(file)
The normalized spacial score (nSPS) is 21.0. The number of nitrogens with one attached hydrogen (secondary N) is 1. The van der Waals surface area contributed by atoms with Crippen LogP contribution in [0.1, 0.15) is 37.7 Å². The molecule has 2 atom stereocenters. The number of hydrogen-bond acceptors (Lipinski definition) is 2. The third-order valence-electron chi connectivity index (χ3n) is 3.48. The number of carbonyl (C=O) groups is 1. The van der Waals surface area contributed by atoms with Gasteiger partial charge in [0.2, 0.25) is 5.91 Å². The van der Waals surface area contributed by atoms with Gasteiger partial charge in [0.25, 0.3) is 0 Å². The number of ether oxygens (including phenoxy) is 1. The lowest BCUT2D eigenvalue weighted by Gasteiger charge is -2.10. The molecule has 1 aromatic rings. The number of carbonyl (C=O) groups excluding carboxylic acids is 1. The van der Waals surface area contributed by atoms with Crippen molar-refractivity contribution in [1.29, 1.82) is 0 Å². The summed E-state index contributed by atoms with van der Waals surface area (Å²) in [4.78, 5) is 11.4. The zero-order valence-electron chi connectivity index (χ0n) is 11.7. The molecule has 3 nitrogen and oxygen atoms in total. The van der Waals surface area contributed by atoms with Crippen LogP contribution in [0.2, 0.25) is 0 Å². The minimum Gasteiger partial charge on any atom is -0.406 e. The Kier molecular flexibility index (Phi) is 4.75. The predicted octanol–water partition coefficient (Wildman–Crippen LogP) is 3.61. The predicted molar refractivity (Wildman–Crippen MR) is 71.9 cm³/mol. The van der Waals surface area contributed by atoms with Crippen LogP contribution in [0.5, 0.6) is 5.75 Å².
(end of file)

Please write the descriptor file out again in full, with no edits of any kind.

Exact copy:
The normalized spacial score (nSPS) is 21.0. The number of nitrogens with one attached hydrogen (secondary N) is 1. The van der Waals surface area contributed by atoms with Crippen LogP contribution in [0.1, 0.15) is 37.7 Å². The molecule has 2 atom stereocenters. The number of hydrogen-bond acceptors (Lipinski definition) is 2. The third-order valence-electron chi connectivity index (χ3n) is 3.48. The number of carbonyl (C=O) groups is 1. The van der Waals surface area contributed by atoms with Gasteiger partial charge in [0.2, 0.25) is 5.91 Å². The van der Waals surface area contributed by atoms with Gasteiger partial charge in [0.25, 0.3) is 0 Å². The number of ether oxygens (including phenoxy) is 1. The lowest BCUT2D eigenvalue weighted by Gasteiger charge is -2.10. The molecule has 1 aromatic rings. The number of carbonyl (C=O) groups excluding carboxylic acids is 1. The van der Waals surface area contributed by atoms with Crippen molar-refractivity contribution in [1.29, 1.82) is 0 Å². The summed E-state index contributed by atoms with van der Waals surface area (Å²) in [4.78, 5) is 11.4. The zero-order valence-electron chi connectivity index (χ0n) is 11.7. The molecule has 3 nitrogen and oxygen atoms in total. The van der Waals surface area contributed by atoms with Crippen LogP contribution in [0.2, 0.25) is 0 Å². The minimum Gasteiger partial charge on any atom is -0.406 e. The Kier molecular flexibility index (Phi) is 4.75. The predicted octanol–water partition coefficient (Wildman–Crippen LogP) is 3.61. The predicted molar refractivity (Wildman–Crippen MR) is 71.9 cm³/mol. The van der Waals surface area contributed by atoms with Crippen LogP contribution in [0.5, 0.6) is 5.75 Å².